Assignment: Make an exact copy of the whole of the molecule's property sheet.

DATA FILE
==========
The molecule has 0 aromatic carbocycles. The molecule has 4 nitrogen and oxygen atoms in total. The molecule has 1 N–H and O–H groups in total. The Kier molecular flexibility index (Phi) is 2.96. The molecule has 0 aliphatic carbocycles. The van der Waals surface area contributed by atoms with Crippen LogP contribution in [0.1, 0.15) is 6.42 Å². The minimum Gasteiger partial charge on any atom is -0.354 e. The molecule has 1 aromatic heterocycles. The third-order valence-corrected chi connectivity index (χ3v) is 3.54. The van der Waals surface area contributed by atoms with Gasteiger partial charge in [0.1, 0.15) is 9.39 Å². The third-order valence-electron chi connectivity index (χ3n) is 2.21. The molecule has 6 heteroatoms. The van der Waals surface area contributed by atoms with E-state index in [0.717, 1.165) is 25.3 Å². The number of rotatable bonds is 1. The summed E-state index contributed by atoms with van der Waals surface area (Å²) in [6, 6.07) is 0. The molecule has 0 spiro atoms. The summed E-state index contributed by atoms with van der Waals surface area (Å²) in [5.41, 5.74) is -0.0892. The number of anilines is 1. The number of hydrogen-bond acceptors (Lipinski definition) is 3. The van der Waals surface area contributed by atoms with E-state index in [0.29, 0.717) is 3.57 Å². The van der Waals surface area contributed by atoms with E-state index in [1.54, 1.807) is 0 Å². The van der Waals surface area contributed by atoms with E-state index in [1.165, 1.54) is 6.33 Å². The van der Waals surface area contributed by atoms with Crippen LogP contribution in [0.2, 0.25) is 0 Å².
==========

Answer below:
The molecule has 0 aromatic carbocycles. The molecule has 4 nitrogen and oxygen atoms in total. The molecule has 1 N–H and O–H groups in total. The Kier molecular flexibility index (Phi) is 2.96. The molecule has 0 aliphatic carbocycles. The van der Waals surface area contributed by atoms with Crippen LogP contribution in [0.1, 0.15) is 6.42 Å². The minimum Gasteiger partial charge on any atom is -0.354 e. The molecule has 1 aromatic heterocycles. The third-order valence-corrected chi connectivity index (χ3v) is 3.54. The van der Waals surface area contributed by atoms with Gasteiger partial charge in [0.1, 0.15) is 9.39 Å². The third-order valence-electron chi connectivity index (χ3n) is 2.21. The molecule has 6 heteroatoms. The van der Waals surface area contributed by atoms with E-state index in [0.717, 1.165) is 25.3 Å². The number of rotatable bonds is 1. The summed E-state index contributed by atoms with van der Waals surface area (Å²) in [6, 6.07) is 0. The molecule has 0 spiro atoms. The summed E-state index contributed by atoms with van der Waals surface area (Å²) in [5.41, 5.74) is -0.0892. The number of anilines is 1. The number of hydrogen-bond acceptors (Lipinski definition) is 3. The van der Waals surface area contributed by atoms with E-state index in [0.29, 0.717) is 3.57 Å². The van der Waals surface area contributed by atoms with E-state index in [1.54, 1.807) is 0 Å². The van der Waals surface area contributed by atoms with E-state index in [1.165, 1.54) is 6.33 Å². The van der Waals surface area contributed by atoms with Crippen LogP contribution in [0.2, 0.25) is 0 Å².